The degree often involves international relations; some include a foreign language aspect.
Careers with this concentration include researchers, policy advisers, and state department jobs.
Those more interested in public policy study government policy development and its impact on the national and local communities.
Additionally, students may study federal policy from the legislative or executive branches or focus on local and state policy.
This concentration also comprises public policy outcomes.
Graduates can move into the political analyst, policy adviser, or legislative assistant fields.
How to Choose a Good Program
Selecting the right political science program to meet career goals requires considerable comprehensive research into schools and programs.
In addition, candidates must consider the time to complete the degree, location, and cost.
For example, some prospective students can relocate to another city or state to attend a specific program while others have family or work obligations where they cannot leave or may opt for an online program.
Since cost is a significant factor, it narrows many programs for candidates.
In-state tuitions are usually less expensive than out-of-state costs, so candidates must also consider this while researching financial aid, grant, and scholarship options.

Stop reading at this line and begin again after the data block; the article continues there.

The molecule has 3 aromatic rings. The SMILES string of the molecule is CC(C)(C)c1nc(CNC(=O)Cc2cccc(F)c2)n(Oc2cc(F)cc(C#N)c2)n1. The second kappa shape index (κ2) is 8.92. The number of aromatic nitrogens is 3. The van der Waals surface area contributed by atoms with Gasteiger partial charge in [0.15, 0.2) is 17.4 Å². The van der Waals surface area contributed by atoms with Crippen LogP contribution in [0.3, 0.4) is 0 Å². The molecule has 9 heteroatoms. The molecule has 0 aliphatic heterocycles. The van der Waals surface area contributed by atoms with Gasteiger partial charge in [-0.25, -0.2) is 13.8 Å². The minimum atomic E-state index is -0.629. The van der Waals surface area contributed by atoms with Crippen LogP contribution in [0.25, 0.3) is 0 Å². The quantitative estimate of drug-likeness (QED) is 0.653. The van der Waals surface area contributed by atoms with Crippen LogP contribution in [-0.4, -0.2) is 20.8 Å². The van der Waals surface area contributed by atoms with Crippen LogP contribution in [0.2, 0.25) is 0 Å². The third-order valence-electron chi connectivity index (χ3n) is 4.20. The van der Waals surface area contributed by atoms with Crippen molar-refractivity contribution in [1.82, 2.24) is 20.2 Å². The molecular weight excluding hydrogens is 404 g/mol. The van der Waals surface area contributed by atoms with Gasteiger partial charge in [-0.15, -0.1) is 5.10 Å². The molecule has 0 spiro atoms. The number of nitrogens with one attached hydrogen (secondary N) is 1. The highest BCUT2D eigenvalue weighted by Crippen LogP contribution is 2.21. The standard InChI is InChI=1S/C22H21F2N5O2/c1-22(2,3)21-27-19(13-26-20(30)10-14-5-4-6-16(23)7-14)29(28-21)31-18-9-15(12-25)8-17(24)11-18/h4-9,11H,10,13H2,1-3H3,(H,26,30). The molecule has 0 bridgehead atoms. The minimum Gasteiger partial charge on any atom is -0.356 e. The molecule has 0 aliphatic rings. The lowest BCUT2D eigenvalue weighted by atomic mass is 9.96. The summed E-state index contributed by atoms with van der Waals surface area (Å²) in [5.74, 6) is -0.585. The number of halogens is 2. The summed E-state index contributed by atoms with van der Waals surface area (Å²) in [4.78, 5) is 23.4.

Several factors, such as senior thesis and internship requirements, impact the degree completion time.
Transfer students reduce the time required by selecting a program that accepts transfer credits.
For this reason, many students take core classes at a community college and then transfer into a four-year program.
This option also saves money since community colleges have lower tuition than universities or colleges.
However, before taking this path, research the school’s transfer credit policy by discussing it with an admissions adviser.
Those who benefit from the flexibility of an online program, especially students with family commitments or working professionals, can find more options today than ever.
In addition, online programs benefit from completing the curriculum around other obligations, plus many colleges offer discounted online tuition.
Furthermore, one area to consider when researching programs is the school’s accreditation, which ensures the institution follows the highest educational standards.
Regional and national accreditations must meet specific licensing and certification standards, which benefit students eligible for financial aid and credit transfers. In addition, many graduate programs only accept students with an accredited degree.
How Long Does it Take to Earn a Bachelor’s in Political Science?
The standard length of any bachelor’s degree program is four years.
However, depending on the program’s requirements, such as having an internship, the program can be up to another year longer.
Many programs offer a BA/MA in political science, which means the degrees are integrated and can be earned in less time.
Finding a school and applying adds to the time, but these early steps should be completed when in high school.
All schools require an application, high school transcripts, letters of recommendation, test scores, and application fees.